Bottom line

There’s nothing terribly surprising with the DOT’s latest notice. There has been a huge increase in consumer complaints, which is to be expected given some of the practices airlines have engaged in.

The key takeaways with this latest notice are that airlines have to issue refunds within seven business days, and that airlines can’t retroactively apply new refund policies on schedule changes and cancellations.

Comments
  1. @ Ben — What airlines/flights are covered by this policy? For example, would the following ticket issued and operated by Korean Airlines be covered by these rules: SIN-ICN-ATL-ICN-SIN?

  2. @Lucky, thanks for the update. I had a domestic ticket, which was issued on a refundable fare and I had to cancel before departure. I am of the view, that I’m entitled to get a refund for that refundable domestic ticket based on the original fare rules, even if the flight has not been cancelled.

    If I understand you correctly, this is also what DOT now says.

  3. So when will the DOT actually start doing some enforcement? Refunds are 2+ months late under these guidelines from some airlines

  4. Delta just cancelled my flight and said that it takes 30+ days for them to refund the credit card charges for flight. I’m reading above that it should be 7 days. Do I have the right (and should I) complain about the 30+ days refund policy?

  5. Thanks for the update. I had a vacation package with American, the flights were cancelled and the hotel was closed. Two agents told me that I was entitled to a refund. I called a third time to check the status and was told someone changed it after the fact to a voucher and didn’t even bother to tell me. The third agent was apologetic and agreed that I was entitled to a refund and had to send an email to another department. No response yet.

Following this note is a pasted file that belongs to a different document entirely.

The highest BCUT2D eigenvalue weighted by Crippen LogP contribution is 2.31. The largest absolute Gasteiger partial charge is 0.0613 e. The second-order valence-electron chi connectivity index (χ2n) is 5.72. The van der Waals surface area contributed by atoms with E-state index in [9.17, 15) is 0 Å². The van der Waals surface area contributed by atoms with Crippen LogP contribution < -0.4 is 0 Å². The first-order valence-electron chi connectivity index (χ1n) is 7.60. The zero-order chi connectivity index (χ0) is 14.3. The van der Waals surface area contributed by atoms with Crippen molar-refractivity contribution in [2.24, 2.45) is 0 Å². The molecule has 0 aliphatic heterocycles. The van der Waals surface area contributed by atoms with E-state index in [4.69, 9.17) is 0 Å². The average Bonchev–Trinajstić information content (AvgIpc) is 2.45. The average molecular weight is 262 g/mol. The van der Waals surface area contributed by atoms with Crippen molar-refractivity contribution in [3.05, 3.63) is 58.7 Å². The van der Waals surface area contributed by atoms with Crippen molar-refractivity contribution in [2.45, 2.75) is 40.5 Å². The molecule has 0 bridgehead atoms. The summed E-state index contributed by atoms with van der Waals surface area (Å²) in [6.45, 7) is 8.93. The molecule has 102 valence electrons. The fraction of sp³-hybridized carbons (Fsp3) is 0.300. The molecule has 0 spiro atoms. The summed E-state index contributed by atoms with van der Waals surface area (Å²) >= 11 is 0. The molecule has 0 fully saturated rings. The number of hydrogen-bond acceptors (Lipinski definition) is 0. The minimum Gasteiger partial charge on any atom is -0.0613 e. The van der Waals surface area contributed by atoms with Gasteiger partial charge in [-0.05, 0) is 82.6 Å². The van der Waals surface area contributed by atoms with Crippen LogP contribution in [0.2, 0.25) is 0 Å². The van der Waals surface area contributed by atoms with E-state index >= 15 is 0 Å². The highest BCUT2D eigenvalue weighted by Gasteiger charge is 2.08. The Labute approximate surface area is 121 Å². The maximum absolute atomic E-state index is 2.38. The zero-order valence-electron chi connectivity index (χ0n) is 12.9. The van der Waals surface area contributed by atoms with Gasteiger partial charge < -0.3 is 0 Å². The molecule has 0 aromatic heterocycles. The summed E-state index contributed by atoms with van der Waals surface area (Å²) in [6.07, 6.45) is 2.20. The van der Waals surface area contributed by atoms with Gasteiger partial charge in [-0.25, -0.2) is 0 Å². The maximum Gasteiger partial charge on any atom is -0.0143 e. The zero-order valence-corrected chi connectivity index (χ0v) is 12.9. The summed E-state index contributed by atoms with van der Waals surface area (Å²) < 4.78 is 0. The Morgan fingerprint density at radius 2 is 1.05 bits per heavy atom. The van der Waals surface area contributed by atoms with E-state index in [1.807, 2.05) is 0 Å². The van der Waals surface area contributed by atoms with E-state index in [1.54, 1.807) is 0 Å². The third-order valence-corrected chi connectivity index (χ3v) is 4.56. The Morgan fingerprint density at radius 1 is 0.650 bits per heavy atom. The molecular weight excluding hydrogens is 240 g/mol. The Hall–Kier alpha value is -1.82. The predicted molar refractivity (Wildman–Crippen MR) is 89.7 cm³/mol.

6. It took me almost two months to get my refund from Delta but I did eventually get it. I requested a refund for my flight that was canceled on March 12th and was finally refunded last week. I’m sure the airlines are dealing with a backlog of refund requests but it was definitely a little frustrating for the extended period of time and not totally sure whether or not I would get refunded. Not really sure what I would have done if I never did get refunded as it was far too late for me to make a dispute complaint with my card company and I also paid for the flight partially with gift certificates

  7. Just talked to Delta again, and their statement is : We will make every effort to process eligible credits and refunds within 7 days. However, due to extremely high volume related to coronavirus and government-issued travel guidance, please allow up to 30 business days.

  8. I don’t know if I’d title this “answers key questions”… It’s pretty vague, and I really don’t understand why the governing agency doesn’t have the ability to define those terms. That creates a huge issue.

    No one wants to have to fight an airline via the DOT because they disagree with their definition of cancelation (looking at you, United).

  9. Do US DOT rules apply to flights originating in another country that land in the US or just originating in the US?

  10. I’m in a battle with Qantas. Domestic flights within Australia. They only want to offer a credit. But I’m not traveling there again before 2021.

    @endre …. be patient. It is an unusual event they are facing.

  11. It’s all very well the DoT restating what the regulations say but unless they enforce them and actually punish the airlines then they are useless.